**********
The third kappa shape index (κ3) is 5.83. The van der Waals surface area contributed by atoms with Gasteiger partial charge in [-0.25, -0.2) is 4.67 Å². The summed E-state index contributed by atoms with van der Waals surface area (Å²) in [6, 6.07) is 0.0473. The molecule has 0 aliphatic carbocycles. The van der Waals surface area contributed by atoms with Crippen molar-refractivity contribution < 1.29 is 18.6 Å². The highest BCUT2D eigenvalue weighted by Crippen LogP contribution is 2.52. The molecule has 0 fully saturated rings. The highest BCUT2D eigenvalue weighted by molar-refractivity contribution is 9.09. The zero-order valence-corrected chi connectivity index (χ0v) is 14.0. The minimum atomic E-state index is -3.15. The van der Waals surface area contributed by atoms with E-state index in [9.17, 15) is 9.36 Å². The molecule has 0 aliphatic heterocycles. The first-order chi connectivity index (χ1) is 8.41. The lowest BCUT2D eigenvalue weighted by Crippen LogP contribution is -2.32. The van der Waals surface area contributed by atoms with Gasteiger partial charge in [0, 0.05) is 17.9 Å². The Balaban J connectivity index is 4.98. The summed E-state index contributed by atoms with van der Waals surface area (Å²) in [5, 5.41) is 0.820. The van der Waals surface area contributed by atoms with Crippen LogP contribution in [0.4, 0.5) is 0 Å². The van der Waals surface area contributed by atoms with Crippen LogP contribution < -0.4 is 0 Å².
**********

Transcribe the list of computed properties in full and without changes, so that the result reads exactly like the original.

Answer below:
The third kappa shape index (κ3) is 5.83. The van der Waals surface area contributed by atoms with Gasteiger partial charge in [-0.25, -0.2) is 4.67 Å². The summed E-state index contributed by atoms with van der Waals surface area (Å²) in [6, 6.07) is 0.0473. The molecule has 0 aliphatic carbocycles. The van der Waals surface area contributed by atoms with Crippen molar-refractivity contribution < 1.29 is 18.6 Å². The highest BCUT2D eigenvalue weighted by Crippen LogP contribution is 2.52. The molecule has 0 fully saturated rings. The highest BCUT2D eigenvalue weighted by molar-refractivity contribution is 9.09. The zero-order valence-corrected chi connectivity index (χ0v) is 14.0. The minimum atomic E-state index is -3.15. The van der Waals surface area contributed by atoms with E-state index in [9.17, 15) is 9.36 Å². The molecule has 0 aliphatic heterocycles. The first-order chi connectivity index (χ1) is 8.41. The lowest BCUT2D eigenvalue weighted by Crippen LogP contribution is -2.32. The van der Waals surface area contributed by atoms with Gasteiger partial charge in [0, 0.05) is 17.9 Å². The Balaban J connectivity index is 4.98. The summed E-state index contributed by atoms with van der Waals surface area (Å²) in [5, 5.41) is 0.820. The van der Waals surface area contributed by atoms with Crippen LogP contribution in [0.4, 0.5) is 0 Å². The van der Waals surface area contributed by atoms with Crippen LogP contribution < -0.4 is 0 Å².